New web privacy system could revolutionize the safety of Internet surfing; University College London (UCL); press release; 2014-10-06.
Teaser: Researchers have built a new system that protects Internet users’ privacy whilst increasing the flexibility for web developers to build web applications that combine data from different web sites, dramatically improving the safety of surfing the web.
<quote>In practice, web developers turn their backs on privacy
Confinement with Origin Web Labels (COWL)
Content Security Policy (CSP)
Cross Origin Resource Sharing (CORS)
Discretionary Access Control (DAC)
Mandatory Access Control (MAC)
Same Origin Policy (SOP)
Document Object Model (DOM)
Decentralized Label Model (DLM) of Myers & Liskov
Circular flow of information (fixed points?)
iframe containment (IFC)
Data-Confined Sandbox (DCS)
Secure-Multi Execution (SME)
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is founder and CTO at WhiteHat Security, founder WASC (Web Application Security Consortium)
is a researcher at Microsoft Research and an affiliate professor at the University of Washington.
Rebecca Gurley Bace
is president/CEO of Infidel, a network security consulting practice, and chief strategist for the Center for Forensics, Information Technology, and Security at the University of South Alabama.
is a software engineer, previously with Yahoo! Paranoids
The SSL CA Model (Certificate Authority); i.e. PKI
Robert Hampton & Jeremiah Grossman on CSRF into RFC 1918 space circa 2006.
Dan Greer, a risk management domain expert
[Stanza]Only when users begin to see the value of their data and demand more protection for it will privacy measures get their due. If the market shifts in this direction and vendors see that adding better protection to their browsers could actually increase market share, then and only then will those measures become standard operating practice.
GN-N We talked a little earlier about how it’s the browser users, rather than the browsers themselves, that are the real products here. Anyone care to expand on that?
RB Well, that is the case, and it’s fundamental to this whole space. I would argue that every last conundrum in the area of browser security is rooted in the fact that we’re not dealing with a classic commercial model. That is, at present users don’t pay browser makers for software or, for that matter, the maintenance and upkeep of that software.
JG The browser makers are monetizing your data, directly or indirectly, and therefore cannot see a way to protect that data without losing money. That makes for a really difficult situation.
BL I’m not sure you can actually say it’s the browser makers who are “monetizing your data.” If anything, it’s the sites that are monetizing your data.
JG Actually, there’s a clear interplay there. Just look at Google Chrome; it’s pretty obviously monetizing your data. The Mozilla guys derive 98 percent of their revenue directly from Google. Then you’ve got Microsoft, which you could argue is also desperate now to get into the advertising business. So that raises the question: How can you work to institute healthier business incentives when those efforts are so obviously at odds with the foundation the whole business sits upon?
BL I don’t know. One of the problems with privacy is that it’s difficult to put a value on it. It’s difficult even to convince the users that their own privacy is actually worth all that much.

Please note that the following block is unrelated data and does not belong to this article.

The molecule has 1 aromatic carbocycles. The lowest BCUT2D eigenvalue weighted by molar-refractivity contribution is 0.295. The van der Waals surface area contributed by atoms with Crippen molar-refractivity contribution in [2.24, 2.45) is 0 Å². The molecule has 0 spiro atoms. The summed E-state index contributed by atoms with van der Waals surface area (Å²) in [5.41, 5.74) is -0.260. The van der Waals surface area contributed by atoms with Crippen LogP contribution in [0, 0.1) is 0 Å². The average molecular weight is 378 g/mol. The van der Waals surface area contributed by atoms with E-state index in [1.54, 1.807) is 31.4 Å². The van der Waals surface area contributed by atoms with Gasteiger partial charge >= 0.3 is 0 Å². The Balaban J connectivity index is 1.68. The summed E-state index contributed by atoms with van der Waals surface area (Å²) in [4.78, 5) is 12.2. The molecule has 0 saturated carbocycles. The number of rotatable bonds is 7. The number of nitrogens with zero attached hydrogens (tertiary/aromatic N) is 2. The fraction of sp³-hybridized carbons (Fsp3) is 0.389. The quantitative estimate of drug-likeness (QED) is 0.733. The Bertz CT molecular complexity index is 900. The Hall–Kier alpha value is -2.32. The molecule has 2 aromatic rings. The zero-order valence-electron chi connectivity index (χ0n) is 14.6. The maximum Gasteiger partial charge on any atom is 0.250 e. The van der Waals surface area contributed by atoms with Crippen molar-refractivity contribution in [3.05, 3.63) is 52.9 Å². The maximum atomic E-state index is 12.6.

JG Maybe users just aren’t all that aware of what they’re giving up with every single mouse click.
JG I can share how I try to protect myself and how I’ve instructed my mom to do it. Take two browsers—any modern browsers that have been updated will do. The important thing is to have two of them so you can compartmentalize risk. The first of these will be the primary browser, the one you use for all your promiscuous browsing—read the news, visit your favorite Web sites, click on the links in your Twitter feed, and whatever else you feel tempted to do. But don’t ever use the primary browser to do anything with online accounts you consider sensitive or important.
If you’re using Chrome or Firefox, you should also turn on ad blocking and tracker blocking as extensions in the browser. That’s not just for sanity purposes, but also to prevent a whole lot of malware, which often ends up getting propagated over advertising networks. Bonus points if you run in incognito or private mode. That might save you a little bit of privacy as well. Another thing you should do is to block plugins from playing by default. You can run them whenever you want to with a right click, but don’t let them automatically run. Generally, when you get infected with a virus or a piece of malware, it’s because of some invisible plugin that runs automatically.
Your secondary browser is the one you want to fire up only when it’s time to do online banking or online shopping or anything involving a credit card number, an account number, or anything else you want to protect. Once you’ve fired up that browser, get in and do what you need to do quickly, and then close that thing down.
If you can manage to keep those two worlds separate, when you’re out surfing the Web with your primary browser, it won’t even be possible to hack your bank with a cross-site request forgery request because it will be like you’ve never logged in at that bank. So clickjacking, cross-site request forgery, and cross-site scripting pose almost no threat, since there effectively is no cross site.